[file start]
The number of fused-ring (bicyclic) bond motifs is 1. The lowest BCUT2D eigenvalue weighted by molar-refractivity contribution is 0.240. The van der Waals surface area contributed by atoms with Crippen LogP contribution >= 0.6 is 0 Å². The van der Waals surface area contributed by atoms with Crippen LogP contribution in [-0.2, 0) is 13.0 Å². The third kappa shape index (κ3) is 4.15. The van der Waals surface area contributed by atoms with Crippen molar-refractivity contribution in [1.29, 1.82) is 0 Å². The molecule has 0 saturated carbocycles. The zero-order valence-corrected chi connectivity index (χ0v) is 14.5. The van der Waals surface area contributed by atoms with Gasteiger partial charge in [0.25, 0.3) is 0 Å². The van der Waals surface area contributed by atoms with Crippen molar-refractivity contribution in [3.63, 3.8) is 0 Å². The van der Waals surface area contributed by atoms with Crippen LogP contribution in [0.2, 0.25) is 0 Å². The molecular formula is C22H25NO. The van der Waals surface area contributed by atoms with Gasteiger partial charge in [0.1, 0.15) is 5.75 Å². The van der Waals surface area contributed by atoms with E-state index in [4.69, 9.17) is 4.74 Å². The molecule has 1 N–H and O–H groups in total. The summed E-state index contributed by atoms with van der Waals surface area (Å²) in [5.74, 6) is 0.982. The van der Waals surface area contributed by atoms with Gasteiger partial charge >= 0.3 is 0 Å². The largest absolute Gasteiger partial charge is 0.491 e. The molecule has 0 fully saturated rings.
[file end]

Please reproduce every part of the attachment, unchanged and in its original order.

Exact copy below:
The number of fused-ring (bicyclic) bond motifs is 1. The lowest BCUT2D eigenvalue weighted by molar-refractivity contribution is 0.240. The van der Waals surface area contributed by atoms with Crippen LogP contribution >= 0.6 is 0 Å². The van der Waals surface area contributed by atoms with Crippen LogP contribution in [-0.2, 0) is 13.0 Å². The third kappa shape index (κ3) is 4.15. The van der Waals surface area contributed by atoms with Crippen molar-refractivity contribution in [1.29, 1.82) is 0 Å². The molecule has 0 saturated carbocycles. The zero-order valence-corrected chi connectivity index (χ0v) is 14.5. The van der Waals surface area contributed by atoms with Gasteiger partial charge in [0.25, 0.3) is 0 Å². The van der Waals surface area contributed by atoms with Crippen molar-refractivity contribution in [3.63, 3.8) is 0 Å². The van der Waals surface area contributed by atoms with Crippen LogP contribution in [0.2, 0.25) is 0 Å². The molecular formula is C22H25NO. The van der Waals surface area contributed by atoms with Gasteiger partial charge in [0.1, 0.15) is 5.75 Å². The van der Waals surface area contributed by atoms with E-state index in [4.69, 9.17) is 4.74 Å². The molecule has 1 N–H and O–H groups in total. The summed E-state index contributed by atoms with van der Waals surface area (Å²) in [5.74, 6) is 0.982. The van der Waals surface area contributed by atoms with Gasteiger partial charge >= 0.3 is 0 Å². The largest absolute Gasteiger partial charge is 0.491 e. The molecule has 0 fully saturated rings.